CNN: Parkinson's Disease Update
Michele Tagliati, MD, director of the Movement Disorders Program in the Department of Neurology, recently appeared on CNN Newsroom to discuss the early warning signs of Parkinson’s disease and how patients might be able to lessen their symptoms.
Tagliati’s appearance came just one day after beloved actor Alan Alda announced that he had been diagnosed with the neurological disorder. When Alda revealed his diagnosis, he also said that he has since taken up boxing and plays tennis regularly to stay fit and ward off the worst symptoms of the disease.
"That was a fantastic announcement that Alan Alda made about being diagnosed with Parkinson's disease," Tagliati told CNN Newsroom. "A celebrity that comes out swinging with this positive message–this is what we tell our patients when they come to the clinic. … Exercise is the only remedy that we know, as of today, that can slow down the progression of the disease."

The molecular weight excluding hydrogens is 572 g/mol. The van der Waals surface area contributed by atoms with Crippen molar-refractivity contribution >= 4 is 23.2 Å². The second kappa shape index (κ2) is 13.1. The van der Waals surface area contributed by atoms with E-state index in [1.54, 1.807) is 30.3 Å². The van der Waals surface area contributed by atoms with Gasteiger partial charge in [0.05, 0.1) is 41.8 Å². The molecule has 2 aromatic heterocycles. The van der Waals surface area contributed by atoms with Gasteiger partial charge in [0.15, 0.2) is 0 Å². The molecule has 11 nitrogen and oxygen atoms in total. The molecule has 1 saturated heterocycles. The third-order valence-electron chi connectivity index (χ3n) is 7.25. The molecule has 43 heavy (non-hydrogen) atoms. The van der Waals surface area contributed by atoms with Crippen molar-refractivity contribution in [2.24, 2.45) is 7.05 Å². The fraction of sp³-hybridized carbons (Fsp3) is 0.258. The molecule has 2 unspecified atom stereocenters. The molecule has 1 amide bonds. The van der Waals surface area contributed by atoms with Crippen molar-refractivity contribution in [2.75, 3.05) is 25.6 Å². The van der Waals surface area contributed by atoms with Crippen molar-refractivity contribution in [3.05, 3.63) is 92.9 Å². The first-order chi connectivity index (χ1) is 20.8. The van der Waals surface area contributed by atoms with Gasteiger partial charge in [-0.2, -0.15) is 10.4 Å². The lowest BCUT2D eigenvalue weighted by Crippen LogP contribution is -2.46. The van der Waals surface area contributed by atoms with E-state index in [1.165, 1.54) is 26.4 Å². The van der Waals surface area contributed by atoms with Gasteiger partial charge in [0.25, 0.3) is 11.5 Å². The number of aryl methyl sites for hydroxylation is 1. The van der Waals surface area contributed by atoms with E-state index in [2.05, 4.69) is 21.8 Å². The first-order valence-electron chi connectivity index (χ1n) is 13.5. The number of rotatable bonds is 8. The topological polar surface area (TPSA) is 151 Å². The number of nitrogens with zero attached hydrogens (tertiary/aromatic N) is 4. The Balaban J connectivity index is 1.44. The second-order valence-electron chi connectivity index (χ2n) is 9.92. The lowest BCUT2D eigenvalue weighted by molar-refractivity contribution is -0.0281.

Anchor John Vause pointed out that Alda had said he had not had any outward symptoms when he sought a test for Parkinson's three years ago. Rather, he had acted out dreams while he slept, which he had read could be an early indicator of Parkinson's. For example, he dreamed he was throwing potatoes, while in his sleep, Alda was throwing his pillow at his spouse sleeping next to him.
Tagliati said Alda's instinct was correct because the portion of the brain where dreams are formed is very close to the area that controls movement, and many people who develop Parkinson's report similar behaviors. Other early signs, he said, include losing the sense of smell and constipation.
Vause asked Tagliati about a report that suggested the number of people with Parkinson's disease could double by 2030 and asked what could be feeding that growth.
"In a word, aging," Tagliati told CNN Newsroom. "The population is aging. We are eating better, we are exercising. We are arriving as a population at older and older ages in reasonably good shape…and that brings with it the risk of developing Parkinson's and Alzheimer's and other diseases. It's purely a consequence of aging."
Click here to watch the complete CNN Newsroom segment, with Tagliati’s interview beginning at the 30-second mark.